The Classics Club

The Classics Club: The Diary of a Young Girl by Anne Frank

Anne Frank’s diary is regarded as one of the most important books about WW2 and of the most important world classics too. February/March is also said to be Anne Frank’s death anniversary (her exact date of death is unknown) and I thought I would commemorate it by reading the book. It’s been on my TBR list for as long as I remember; I’ve never had a chance to read it when I was younger (and I actually don’t know why!), so the day finally came and I finished it not so long ago. Do you want to know what I thought of it?

The best remedy for those who are afraid, lonely or unhappy is to go outside, somewhere where they can be quite alone with the heavens, nature and God. 

Anne Frank, The Diary of a Young Girl

The diary is an account of a Dutch girl Anne Frank who was in hiding with her family during German occupation of the Netherlands. In her diary entries, she describes her typical days in hiding, struggles with the relationships while in hiding, her thoughts and feelings about the world, and her aspirations for the future.

The only thing I knew about Anne Frank and her family prior to reading the book was the fact that they were Jewish and were in hiding during the occupation. I know, that’s not a lot, but as I said before, I never had the chance to read and even though I’m quite interested in World War II literature, Anne Frank’s diary was always a mystery to me. I had therefore some expectations in terms of the book, and I am happy to say The Diary met them!

First of all, I can’t believe how incredibly personal her diary is. Obviously, it’s a diary, so why wouldn’t it be? But at the same time, I felt amazed at how much time, effort and thought Anne put into describing the details of her life, and how open she was when talking about different topics. I’ve found out that there are actually a few versions of the book, altered throughout the years so they would meet publishing requirements, which only shows how unconventional Anne was with her ideas. It is simply impossible not to sympathize with her and her outlook on life, and I think as for a 13-year old (and then 14-year old) girl, she showed such great maturity and intelligence that I was just left in total awe.

It is also one of those stories that might seem shallow and trivial at the first glance (it’s only a diary of a teenage girl, right?), but when we get deeper into it, we realise what an important part of history it actually is. We never learn at school what life for people in hiding looked like, even though people in hiding during WW2 were a big part of history. I think that sometimes such stories are even much more needed than many of those political, war-driven stories, simply because they make us more connected to the actual real people. That’s why I liked how personal Anne’s story is, because she honestly doesn’t omit a single part of family’s life and we can truly have an insight into this everyday, “boring” day of a family in hiding.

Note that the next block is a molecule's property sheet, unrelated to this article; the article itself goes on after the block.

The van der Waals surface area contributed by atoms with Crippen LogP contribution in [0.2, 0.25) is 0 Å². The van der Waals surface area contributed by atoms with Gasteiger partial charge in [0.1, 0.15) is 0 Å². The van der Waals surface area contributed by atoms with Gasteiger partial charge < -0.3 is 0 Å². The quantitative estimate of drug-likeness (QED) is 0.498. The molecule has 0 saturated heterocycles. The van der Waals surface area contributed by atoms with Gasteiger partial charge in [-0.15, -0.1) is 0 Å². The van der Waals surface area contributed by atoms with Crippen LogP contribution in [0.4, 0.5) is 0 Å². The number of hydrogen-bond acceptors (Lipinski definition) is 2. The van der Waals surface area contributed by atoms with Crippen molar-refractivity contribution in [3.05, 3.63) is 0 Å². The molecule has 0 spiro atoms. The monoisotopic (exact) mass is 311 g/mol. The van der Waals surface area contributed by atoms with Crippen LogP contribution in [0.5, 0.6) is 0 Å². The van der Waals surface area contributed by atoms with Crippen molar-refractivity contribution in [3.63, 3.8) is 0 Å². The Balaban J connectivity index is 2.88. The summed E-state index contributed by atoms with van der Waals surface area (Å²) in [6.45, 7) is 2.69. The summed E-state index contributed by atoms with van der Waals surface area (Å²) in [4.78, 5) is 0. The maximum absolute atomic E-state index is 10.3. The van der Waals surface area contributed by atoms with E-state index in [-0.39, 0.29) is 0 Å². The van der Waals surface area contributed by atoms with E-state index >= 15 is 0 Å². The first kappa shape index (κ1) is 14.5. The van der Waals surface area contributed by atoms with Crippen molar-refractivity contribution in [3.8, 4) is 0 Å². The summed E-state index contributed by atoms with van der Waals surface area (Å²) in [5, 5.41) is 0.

Also, the language. I am still impressed that Anne Frank was only 13 year old when she started writing the diary, and I also know that it’s a work in translation for many people, but still. It’s beautifully written, with so many powerful ideas that Anne inadvertently conveys, and her style of writing is so eloquent and inspiring. Again, it’s amazing how she made her life in the Annex an inspirational story about life and survival.

In the long run, the sharpest weapon of all is a kind and gentle spirit.

Anne Frank, The Diary of a Young Girl

The Diary of a Young Girl is one of those books that really make you think. It was a great read that I really enjoyed. I still can’t believe how I haven’t read it before. I kind of wish I had read this book in my teenage years because it would make me understand Anne a littile bit more, but nevertheless, I am still glad I finally got it in my hands!

Rating:

Rating: 4 out of 5.

7 thoughts on “The Classics Club: The Diary of a Young Girl by Anne Frank

Leave a Reply

Fill in your details below or click an icon to log in:

WordPress.com Logo

You are commenting using your WordPress.com account. Log Out /  Change )

Google photo

You are commenting using your Google account. Log Out /  Change )

Twitter picture

You are commenting using your Twitter account. Log Out /  Change )

Facebook photo

You are commenting using your Facebook account. Log Out /  Change )

Connecting to %s